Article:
That morning he already had coffee waiting. He’d even learned to add sugar and creamer as the younger man preferred, though it was an abomination that destroyed perfectly good coffee. He glanced back over the kid. He looked hassled and, frankly, starved. His face was pinched, and he looked over the food with clear wanting. Gabriel picked up a bagel and a muffin, added them to the coffee, and checked out. He met the kid halfway and pressed the coffee into his hand. He held out the bagel and the muffin. “Which do you want?”
The kid shot him a shocked look. He didn’t offer any kind of explanation, just continued to hold out the food and wait.
“Muffin or bagel?” he asked when the kid still didn’t answer and held up each one in turn.
“Umm… muffin, I guess,” the kid replied hesitantly. Gabriel passed him the muffin, took his own coffee and the bagel, and sat down at a small table to eat.
To his surprise the kid plopped down into a chair across from him. “Why are you doing this?”
He shrugged. “You look like you need it.”
The kid didn’t bother to argue. “I do,” he agreed. “And I appreciate it. But why me? It’s not as though I’m the only starving college student around here. You don’t even know me.”
Gabriel didn’t know what to say to that. He was right. They didn’t really know each other. But he knew who the kid was. It took very little research to find out he was a graduate student studying to be a therapist, of all things, and his name was Lucas Craig.
Gabriel Ingram is running from his past. It’s common knowledge at the college where he teaches that he’s a former CIA technical analyst, but no one knows the things he really did—or about the rage and bloodlust that are his constant companions. He’s holding on to his normal life with both hands, but he knows someday he’ll lose his grip.
Lucas Craig is a social worker studying to become a family therapist. For reasons Lucas can’t understand, the normally reclusive Professor Ingram takes an interest in him, and Lucas secretly hopes their friendship might become more.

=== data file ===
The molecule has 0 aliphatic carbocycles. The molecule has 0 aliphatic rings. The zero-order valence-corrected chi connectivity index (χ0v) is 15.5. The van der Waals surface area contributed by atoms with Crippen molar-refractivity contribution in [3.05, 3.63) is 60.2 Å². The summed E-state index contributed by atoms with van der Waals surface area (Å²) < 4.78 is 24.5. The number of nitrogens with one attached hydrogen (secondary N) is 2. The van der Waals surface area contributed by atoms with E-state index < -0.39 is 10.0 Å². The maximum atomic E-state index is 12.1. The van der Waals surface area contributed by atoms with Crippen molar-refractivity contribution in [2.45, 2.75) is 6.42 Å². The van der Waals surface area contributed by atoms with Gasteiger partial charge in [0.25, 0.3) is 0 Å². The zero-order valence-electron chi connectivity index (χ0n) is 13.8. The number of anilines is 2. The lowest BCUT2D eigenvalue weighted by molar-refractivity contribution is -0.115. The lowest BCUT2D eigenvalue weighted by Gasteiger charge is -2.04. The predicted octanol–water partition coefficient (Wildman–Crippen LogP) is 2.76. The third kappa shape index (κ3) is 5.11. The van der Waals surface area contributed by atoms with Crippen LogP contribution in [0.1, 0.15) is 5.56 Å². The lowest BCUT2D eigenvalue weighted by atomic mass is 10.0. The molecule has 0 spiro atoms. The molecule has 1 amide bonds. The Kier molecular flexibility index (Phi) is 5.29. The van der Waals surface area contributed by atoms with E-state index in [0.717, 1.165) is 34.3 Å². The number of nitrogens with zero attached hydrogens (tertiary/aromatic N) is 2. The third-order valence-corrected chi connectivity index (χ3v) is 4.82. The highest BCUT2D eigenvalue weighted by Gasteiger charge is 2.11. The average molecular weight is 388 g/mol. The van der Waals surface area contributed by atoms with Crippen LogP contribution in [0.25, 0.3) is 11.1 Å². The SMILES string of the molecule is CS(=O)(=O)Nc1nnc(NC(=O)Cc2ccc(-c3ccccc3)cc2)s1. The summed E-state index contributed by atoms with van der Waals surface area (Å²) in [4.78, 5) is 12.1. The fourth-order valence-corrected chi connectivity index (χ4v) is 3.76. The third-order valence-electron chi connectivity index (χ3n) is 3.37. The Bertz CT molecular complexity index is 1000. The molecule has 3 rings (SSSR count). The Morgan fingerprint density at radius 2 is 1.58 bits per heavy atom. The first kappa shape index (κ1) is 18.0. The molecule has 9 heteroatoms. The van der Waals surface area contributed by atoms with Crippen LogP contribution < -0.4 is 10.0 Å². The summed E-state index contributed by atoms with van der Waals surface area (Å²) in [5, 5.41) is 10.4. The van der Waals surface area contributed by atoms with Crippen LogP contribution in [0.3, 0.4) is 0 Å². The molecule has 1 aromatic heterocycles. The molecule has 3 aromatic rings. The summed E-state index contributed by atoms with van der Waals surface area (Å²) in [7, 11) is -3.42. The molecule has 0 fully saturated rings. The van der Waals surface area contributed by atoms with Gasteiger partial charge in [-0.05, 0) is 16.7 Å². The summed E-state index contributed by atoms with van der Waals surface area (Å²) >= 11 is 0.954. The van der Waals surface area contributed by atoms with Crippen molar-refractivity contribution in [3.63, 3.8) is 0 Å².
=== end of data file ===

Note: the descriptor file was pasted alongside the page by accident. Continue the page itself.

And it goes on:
Then Eric, Lucas’s roommate, disappears. Lucas is frantic. The police are no help. With nowhere else to turn, Lucas begs Gabriel for his expertise.
What starts as a simple errand to help a friend becomes a journey into a violent world of gangs and human trafficking—one that will bring Gabriel face-to-face with the forces intent on stealing his soul. But Lucas might be the one who can save him—if Gabriel can get them out alive.
Every century has seen its knights. But there are those who are never seen. They do what must be done, what has to be done—when nobody wants to get their hands dirty. They are called the Black Knights. First created in the 1100s by the wizard Moriel, these men seem cold and hard, and it is said that some have no soul. But for each knight, there is one who can bring out the man who waits inside. The question is whether or not he will kill the individual before he figures it out.
Through the ages they’ve conquered and ruled and taken what they wanted. And they have adapted to modern times. Instead of being bullies for hire, they have taken their skills further—the Internet, the CIA, government infiltration, hacking, special ops, assassination, but each one of them has a need they don’t understand—to squash, kill, or destroy.
If the Knight pardons an enemy, he will no longer be cursed. If not, he will continue to live the same life again and again, and each life will make him harder and more unyielding. And each life will make it is less likely that he can be saved.